Moral Monday Seeks Changes

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It was Moral Monday at the state Capitol Monday. Hundreds of people representing unions, the NAACP, and others voiced concerns about the direction of the state. Their ultimate agenda is change at the ballot box

They came by bus from Pensacola and Miami and all parts in between.

"Avon Park, Florida Highlands County", "St. Petersburg branch, NAACP", and like Bishop A. J. Richardson of the AME Church, they came with a common agenda. "We, you and I, have learned through experience that what is legal is not always the equivalent of what is moral."

The three hour rally voiced concerns about voting rights

Leon Russel, NAACP, "Every person no matter their previous incarceration, has an opportunity to full citizenship, participation in this state."

Sot: Sen. Chris Smith of Broward County told the group, "We no longer have white hospitals and black clinics. We have insured and uninsured."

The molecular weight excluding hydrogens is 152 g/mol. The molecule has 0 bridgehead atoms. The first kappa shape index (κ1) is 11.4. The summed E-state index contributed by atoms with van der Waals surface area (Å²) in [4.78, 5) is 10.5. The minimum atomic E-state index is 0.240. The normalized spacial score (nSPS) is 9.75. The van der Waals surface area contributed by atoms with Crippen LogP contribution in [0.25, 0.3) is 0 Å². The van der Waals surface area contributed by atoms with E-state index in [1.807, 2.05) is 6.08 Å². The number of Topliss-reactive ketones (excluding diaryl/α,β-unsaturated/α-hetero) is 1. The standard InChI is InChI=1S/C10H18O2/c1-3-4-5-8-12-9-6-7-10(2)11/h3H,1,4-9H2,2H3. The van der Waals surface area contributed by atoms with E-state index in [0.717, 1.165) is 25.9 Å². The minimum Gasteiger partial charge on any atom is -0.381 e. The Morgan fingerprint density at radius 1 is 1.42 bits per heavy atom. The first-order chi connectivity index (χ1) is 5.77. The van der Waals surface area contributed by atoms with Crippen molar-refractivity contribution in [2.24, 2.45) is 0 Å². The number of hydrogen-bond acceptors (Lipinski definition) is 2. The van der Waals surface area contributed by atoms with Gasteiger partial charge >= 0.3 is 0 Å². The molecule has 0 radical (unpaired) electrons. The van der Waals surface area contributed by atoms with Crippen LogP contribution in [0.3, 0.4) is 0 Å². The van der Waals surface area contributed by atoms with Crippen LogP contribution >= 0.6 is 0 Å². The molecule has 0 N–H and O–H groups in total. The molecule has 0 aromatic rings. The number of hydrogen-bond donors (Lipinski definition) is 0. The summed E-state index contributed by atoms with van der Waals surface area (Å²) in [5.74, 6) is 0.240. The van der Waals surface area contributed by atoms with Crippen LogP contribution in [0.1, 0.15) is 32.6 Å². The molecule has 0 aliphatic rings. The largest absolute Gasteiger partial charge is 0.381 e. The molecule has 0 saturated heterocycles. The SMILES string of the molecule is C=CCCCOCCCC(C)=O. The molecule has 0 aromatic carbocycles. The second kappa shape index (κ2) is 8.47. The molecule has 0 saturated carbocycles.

And Congressman Corrine Brown of Jacksonville commented on stand your ground. "How can you shoot and kill an African American youth and walk, and do a warning shot and get 60 years."

One speaker, Rep. Alan Williams of Tallahassee pointed out this would have been the first election Trayvon Martin and Jordan Davis could have voted. "We can help Trayvon Martin get home. We can help Jordan Davis get home. The only way we can do that, is by voting."

Now most rallies like this take place on the opening day of the legislative session, but this one jumped the gun by a day. The participants were urged to return to the Capitol often during the 60 day session and to not forget who did what come election day. In Tallahassee, I'm Mike Vasilinda Reporting.

Americans for Prosperity also rallied at the Capitol late today and will spend the next three days pushing a conservative agenda.

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